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  • Writer's pictureMaegan Clearwood

4 - emperor

Updated: May 4, 2021

4 - emperor

stability; hierarchy; authority; discipline; domination; power-over

Given a world based on power-over, we must remake the world.


In my search for power theories, the model that offered the most stimulating ideas came, appropriately, from a witch. In Truth of Dare: Encounters with Power, Authority, and Mystery, Starhawk identifies three distinct power types that circulate throughout our universe:

Power-over is linked to domination and control; power-from-within is linked to the mysteries that awaken our deepest abilities and potential. Power-with is social power, the influence we wield among equals (9).

Although the lines separating these three categories are perhaps blurrier than Starhawk describes throughout her book, her conception of power intervenes with my own in two important ways: it situates power-over (or power as domination) and power-from-within/with (or empowerment) as being in historically contingent relation to each other; and because of this relational proximity, the witch is held accountable to a world constantly under siege from power-over.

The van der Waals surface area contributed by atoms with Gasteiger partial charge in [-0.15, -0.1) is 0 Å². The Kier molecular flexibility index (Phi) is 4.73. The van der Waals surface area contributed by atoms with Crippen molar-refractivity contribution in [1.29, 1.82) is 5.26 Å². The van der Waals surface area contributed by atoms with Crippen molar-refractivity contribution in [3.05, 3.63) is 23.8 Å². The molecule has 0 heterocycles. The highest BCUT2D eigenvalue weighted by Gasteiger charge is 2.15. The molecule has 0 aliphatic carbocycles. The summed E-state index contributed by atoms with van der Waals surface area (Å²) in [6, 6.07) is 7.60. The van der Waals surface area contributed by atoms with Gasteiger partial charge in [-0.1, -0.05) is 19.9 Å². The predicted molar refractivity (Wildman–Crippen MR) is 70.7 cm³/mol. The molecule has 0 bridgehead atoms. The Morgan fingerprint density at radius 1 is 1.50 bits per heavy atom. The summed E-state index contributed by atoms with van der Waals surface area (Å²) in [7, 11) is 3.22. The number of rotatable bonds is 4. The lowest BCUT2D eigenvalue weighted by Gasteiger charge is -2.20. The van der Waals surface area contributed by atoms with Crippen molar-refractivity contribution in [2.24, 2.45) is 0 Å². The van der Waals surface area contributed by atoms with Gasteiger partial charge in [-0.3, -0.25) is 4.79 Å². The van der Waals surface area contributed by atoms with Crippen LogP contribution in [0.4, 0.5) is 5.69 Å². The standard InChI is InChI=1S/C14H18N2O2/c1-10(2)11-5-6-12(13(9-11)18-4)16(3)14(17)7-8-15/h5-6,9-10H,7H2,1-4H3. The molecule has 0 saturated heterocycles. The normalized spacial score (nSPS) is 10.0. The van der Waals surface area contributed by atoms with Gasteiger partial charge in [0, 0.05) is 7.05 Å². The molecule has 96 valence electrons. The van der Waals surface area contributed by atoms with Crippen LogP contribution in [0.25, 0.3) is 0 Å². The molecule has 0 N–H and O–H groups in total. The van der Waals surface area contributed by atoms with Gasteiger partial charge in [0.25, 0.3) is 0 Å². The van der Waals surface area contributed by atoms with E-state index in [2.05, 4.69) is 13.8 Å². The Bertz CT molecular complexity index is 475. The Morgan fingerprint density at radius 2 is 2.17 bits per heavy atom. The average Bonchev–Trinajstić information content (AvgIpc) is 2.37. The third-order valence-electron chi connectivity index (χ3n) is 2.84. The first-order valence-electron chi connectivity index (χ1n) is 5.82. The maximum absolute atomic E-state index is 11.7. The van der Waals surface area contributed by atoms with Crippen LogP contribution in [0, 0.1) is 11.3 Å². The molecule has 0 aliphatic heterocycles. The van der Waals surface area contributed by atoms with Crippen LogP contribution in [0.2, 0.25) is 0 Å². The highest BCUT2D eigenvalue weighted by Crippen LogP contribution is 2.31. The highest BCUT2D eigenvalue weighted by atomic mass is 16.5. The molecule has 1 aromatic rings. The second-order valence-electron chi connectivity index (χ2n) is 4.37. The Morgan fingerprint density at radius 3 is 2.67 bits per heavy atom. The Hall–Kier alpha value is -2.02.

Starhawk resists seeing power-over as being either-or: either a thing that is owned/distributed or an action in which oppressors participate; source of the world’s most violent troubles or the key to liberation. Rather, Starhawk’s three powers exist simultaneously, constantly resisting and transforming each other. Power is not a finite resource (although power-over rhetoric relies on metaphors of having/giving power): when a witch uses her power-from-within, a CEO does not automatically lose his power-over. The witch and the CEO are, instead, linked by nature of their dual existence in a world dominated by power-over, not in asocial or ahistorical isolation: the oppressive powers of capitalism and patriarchy exist in the same universe as the restorative powers of spirituality and community, and it is therefore the witch’s responsibility to situate her magick in orientation with the dominating forces at play around her. Starhawk is “on the side of the power that emerges from within, that is inherent in us as the power to grow is inherent in seed… in a society based on power-over, that [power-from-within] work must inevitably conflict with the forces of domination, for we cannot bear our own true fruit when we are under another’s control” (8). I see a more fluid relationship between these types of power than the one-on-one combat that Starhawk describes, but by theorizing a world in which both destructive and healing powers coexist, she shows that power is a relational, historically contingent force that can, and in a witch’s case should, be enacted. "In a world built on power-over," she says, "we must remake the world" (8).